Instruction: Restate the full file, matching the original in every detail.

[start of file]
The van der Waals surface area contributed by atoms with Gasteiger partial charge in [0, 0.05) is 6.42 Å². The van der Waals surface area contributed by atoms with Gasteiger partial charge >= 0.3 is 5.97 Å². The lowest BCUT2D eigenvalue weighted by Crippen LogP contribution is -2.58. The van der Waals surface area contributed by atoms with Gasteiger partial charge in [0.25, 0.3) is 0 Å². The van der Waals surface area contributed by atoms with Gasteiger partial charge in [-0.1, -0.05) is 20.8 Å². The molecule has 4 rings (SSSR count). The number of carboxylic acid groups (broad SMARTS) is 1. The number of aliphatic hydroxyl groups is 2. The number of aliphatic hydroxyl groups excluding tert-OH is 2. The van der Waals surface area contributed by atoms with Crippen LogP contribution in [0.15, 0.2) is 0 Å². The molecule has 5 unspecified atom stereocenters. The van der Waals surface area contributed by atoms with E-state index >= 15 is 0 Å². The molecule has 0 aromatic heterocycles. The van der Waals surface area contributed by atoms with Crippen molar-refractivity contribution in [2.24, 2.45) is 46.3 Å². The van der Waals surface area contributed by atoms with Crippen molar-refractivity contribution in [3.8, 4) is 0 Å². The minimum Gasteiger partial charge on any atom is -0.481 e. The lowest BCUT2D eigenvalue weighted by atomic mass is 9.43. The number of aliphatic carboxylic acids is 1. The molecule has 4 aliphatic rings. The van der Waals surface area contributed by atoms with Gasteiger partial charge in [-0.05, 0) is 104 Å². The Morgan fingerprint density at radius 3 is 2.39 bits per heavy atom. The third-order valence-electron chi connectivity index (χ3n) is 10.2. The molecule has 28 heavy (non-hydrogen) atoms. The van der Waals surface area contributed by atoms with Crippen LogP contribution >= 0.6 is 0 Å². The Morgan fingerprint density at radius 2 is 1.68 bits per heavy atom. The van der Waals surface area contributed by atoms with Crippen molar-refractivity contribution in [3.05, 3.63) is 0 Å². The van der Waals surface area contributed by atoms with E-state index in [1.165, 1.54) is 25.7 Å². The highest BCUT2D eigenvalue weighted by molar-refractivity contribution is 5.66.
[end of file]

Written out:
The van der Waals surface area contributed by atoms with Gasteiger partial charge in [0, 0.05) is 6.42 Å². The van der Waals surface area contributed by atoms with Gasteiger partial charge >= 0.3 is 5.97 Å². The lowest BCUT2D eigenvalue weighted by Crippen LogP contribution is -2.58. The van der Waals surface area contributed by atoms with Gasteiger partial charge in [0.25, 0.3) is 0 Å². The van der Waals surface area contributed by atoms with Gasteiger partial charge in [-0.1, -0.05) is 20.8 Å². The molecule has 4 rings (SSSR count). The number of carboxylic acid groups (broad SMARTS) is 1. The number of aliphatic hydroxyl groups is 2. The number of aliphatic hydroxyl groups excluding tert-OH is 2. The van der Waals surface area contributed by atoms with Crippen LogP contribution in [0.15, 0.2) is 0 Å². The molecule has 5 unspecified atom stereocenters. The van der Waals surface area contributed by atoms with E-state index >= 15 is 0 Å². The molecule has 0 aromatic heterocycles. The van der Waals surface area contributed by atoms with Crippen molar-refractivity contribution in [2.24, 2.45) is 46.3 Å². The van der Waals surface area contributed by atoms with Crippen molar-refractivity contribution in [3.8, 4) is 0 Å². The minimum Gasteiger partial charge on any atom is -0.481 e. The lowest BCUT2D eigenvalue weighted by atomic mass is 9.43. The number of aliphatic carboxylic acids is 1. The molecule has 4 aliphatic rings. The van der Waals surface area contributed by atoms with Gasteiger partial charge in [-0.05, 0) is 104 Å². The Morgan fingerprint density at radius 3 is 2.39 bits per heavy atom. The third-order valence-electron chi connectivity index (χ3n) is 10.2. The molecule has 28 heavy (non-hydrogen) atoms. The van der Waals surface area contributed by atoms with Crippen LogP contribution >= 0.6 is 0 Å². The Morgan fingerprint density at radius 2 is 1.68 bits per heavy atom. The van der Waals surface area contributed by atoms with Crippen molar-refractivity contribution in [3.05, 3.63) is 0 Å². The van der Waals surface area contributed by atoms with E-state index in [1.165, 1.54) is 25.7 Å². The highest BCUT2D eigenvalue weighted by molar-refractivity contribution is 5.66.